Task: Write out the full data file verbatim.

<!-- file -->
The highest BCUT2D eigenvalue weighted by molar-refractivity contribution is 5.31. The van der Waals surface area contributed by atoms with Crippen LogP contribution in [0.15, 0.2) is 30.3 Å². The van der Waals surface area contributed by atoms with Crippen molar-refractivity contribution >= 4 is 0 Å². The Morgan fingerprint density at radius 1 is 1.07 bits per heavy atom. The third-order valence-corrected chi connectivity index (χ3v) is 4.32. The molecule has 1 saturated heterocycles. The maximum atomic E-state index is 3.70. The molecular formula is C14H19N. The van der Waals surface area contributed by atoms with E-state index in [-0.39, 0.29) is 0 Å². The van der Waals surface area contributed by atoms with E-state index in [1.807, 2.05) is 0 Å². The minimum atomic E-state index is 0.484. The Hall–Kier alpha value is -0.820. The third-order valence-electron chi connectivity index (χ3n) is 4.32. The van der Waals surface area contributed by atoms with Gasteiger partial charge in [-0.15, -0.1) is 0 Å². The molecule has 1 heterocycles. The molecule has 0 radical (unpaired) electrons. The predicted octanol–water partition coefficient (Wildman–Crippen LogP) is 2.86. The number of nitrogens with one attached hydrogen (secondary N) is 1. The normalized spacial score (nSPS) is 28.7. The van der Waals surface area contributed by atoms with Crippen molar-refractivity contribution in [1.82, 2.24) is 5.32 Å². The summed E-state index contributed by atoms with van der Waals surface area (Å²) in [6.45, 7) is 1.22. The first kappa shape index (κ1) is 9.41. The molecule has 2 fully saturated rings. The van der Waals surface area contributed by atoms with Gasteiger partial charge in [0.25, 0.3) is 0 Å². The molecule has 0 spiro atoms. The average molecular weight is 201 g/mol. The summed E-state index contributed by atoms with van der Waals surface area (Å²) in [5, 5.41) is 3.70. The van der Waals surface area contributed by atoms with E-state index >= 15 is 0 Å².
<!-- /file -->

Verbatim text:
The highest BCUT2D eigenvalue weighted by molar-refractivity contribution is 5.31. The van der Waals surface area contributed by atoms with Crippen LogP contribution in [0.15, 0.2) is 30.3 Å². The van der Waals surface area contributed by atoms with Crippen molar-refractivity contribution >= 4 is 0 Å². The Morgan fingerprint density at radius 1 is 1.07 bits per heavy atom. The third-order valence-corrected chi connectivity index (χ3v) is 4.32. The molecule has 1 saturated heterocycles. The maximum atomic E-state index is 3.70. The molecular formula is C14H19N. The van der Waals surface area contributed by atoms with E-state index in [-0.39, 0.29) is 0 Å². The van der Waals surface area contributed by atoms with E-state index in [1.807, 2.05) is 0 Å². The minimum atomic E-state index is 0.484. The Hall–Kier alpha value is -0.820. The third-order valence-electron chi connectivity index (χ3n) is 4.32. The van der Waals surface area contributed by atoms with Gasteiger partial charge in [-0.15, -0.1) is 0 Å². The molecule has 1 heterocycles. The molecule has 0 radical (unpaired) electrons. The predicted octanol–water partition coefficient (Wildman–Crippen LogP) is 2.86. The number of nitrogens with one attached hydrogen (secondary N) is 1. The normalized spacial score (nSPS) is 28.7. The van der Waals surface area contributed by atoms with Crippen molar-refractivity contribution in [1.82, 2.24) is 5.32 Å². The summed E-state index contributed by atoms with van der Waals surface area (Å²) in [6.45, 7) is 1.22. The first kappa shape index (κ1) is 9.41. The molecule has 2 fully saturated rings. The van der Waals surface area contributed by atoms with Gasteiger partial charge in [0.25, 0.3) is 0 Å². The molecule has 0 spiro atoms. The average molecular weight is 201 g/mol. The summed E-state index contributed by atoms with van der Waals surface area (Å²) in [5, 5.41) is 3.70. The van der Waals surface area contributed by atoms with E-state index >= 15 is 0 Å².